Intersectional Patterns of Discrimination Against Asian-American Women
Michelle Lee’s suit alleges that she was discriminated against for being “Asian, female, and non-Mormon.” Recent research reports from the UC Hastings-Affiliated research group Worklife Law on Women in STEM find similar patterns of workplace bias in data and interviews collected on the experiences of women, and especially women of color, working in engineering and the sciences. Among the patterns of bias and discrimination are:
The Prove-It-Again Bias
The Prove-It-Again Bias forces women to prove again and again that they are competent.
The Tightrope Bias
The Tightrope Bias forces women to navigate gendered expectations that they act passive or obediently, despite the need to act assertively as leaders and as professionals.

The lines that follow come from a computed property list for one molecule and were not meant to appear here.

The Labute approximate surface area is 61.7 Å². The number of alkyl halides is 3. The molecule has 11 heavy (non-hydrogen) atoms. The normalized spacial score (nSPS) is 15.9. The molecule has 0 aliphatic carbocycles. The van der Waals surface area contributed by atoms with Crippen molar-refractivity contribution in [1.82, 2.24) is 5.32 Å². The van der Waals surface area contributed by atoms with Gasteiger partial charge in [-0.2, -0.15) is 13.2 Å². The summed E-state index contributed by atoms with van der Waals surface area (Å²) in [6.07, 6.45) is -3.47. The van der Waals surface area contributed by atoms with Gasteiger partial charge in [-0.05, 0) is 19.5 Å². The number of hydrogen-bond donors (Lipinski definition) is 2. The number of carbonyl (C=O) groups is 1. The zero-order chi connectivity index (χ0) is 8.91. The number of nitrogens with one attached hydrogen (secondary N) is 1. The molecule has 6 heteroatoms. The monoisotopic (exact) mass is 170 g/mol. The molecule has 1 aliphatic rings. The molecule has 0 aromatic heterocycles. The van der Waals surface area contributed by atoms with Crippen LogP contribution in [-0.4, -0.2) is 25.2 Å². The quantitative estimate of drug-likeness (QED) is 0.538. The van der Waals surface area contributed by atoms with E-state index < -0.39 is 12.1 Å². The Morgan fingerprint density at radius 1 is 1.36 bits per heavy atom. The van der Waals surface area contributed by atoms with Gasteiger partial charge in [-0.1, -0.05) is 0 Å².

The Maternal Wall Bias
The Maternal Wall Bias disadvantages women for having children, or even for their capacity to have children.
The Tug of War or “Boys’ Club” Bias
The Tug of War or “Boys’ Club” Bias impacts women by forcing them to assimilate to male gender norms in order to fit in at majority-male workplaces, especially in managerial settings.
Another report from Worklife Law highlights some of the ways these biases facing women in the workplace interact with anti-Asian bias. Asians in the workplace are stereotyped as passive, obedient, and hardworking. The report finds that Asian women in the workplace face the double-bind of being stereotyped as passive and obedient because they are both female and Asian, leading them to be seen negatively when they act assertively, express anger, or take on leadership roles. This can make it difficult to be seen as both likeable and professionally competent, and forces Asian women into “worker bee” roles, rather than leadership positions. Furthermore, Asian women, who are stereotyped as hardworking, are seen as less in need of maternity leave, and are often granted less maternity leave than other women in the workplace facing the Maternal Wall Bias.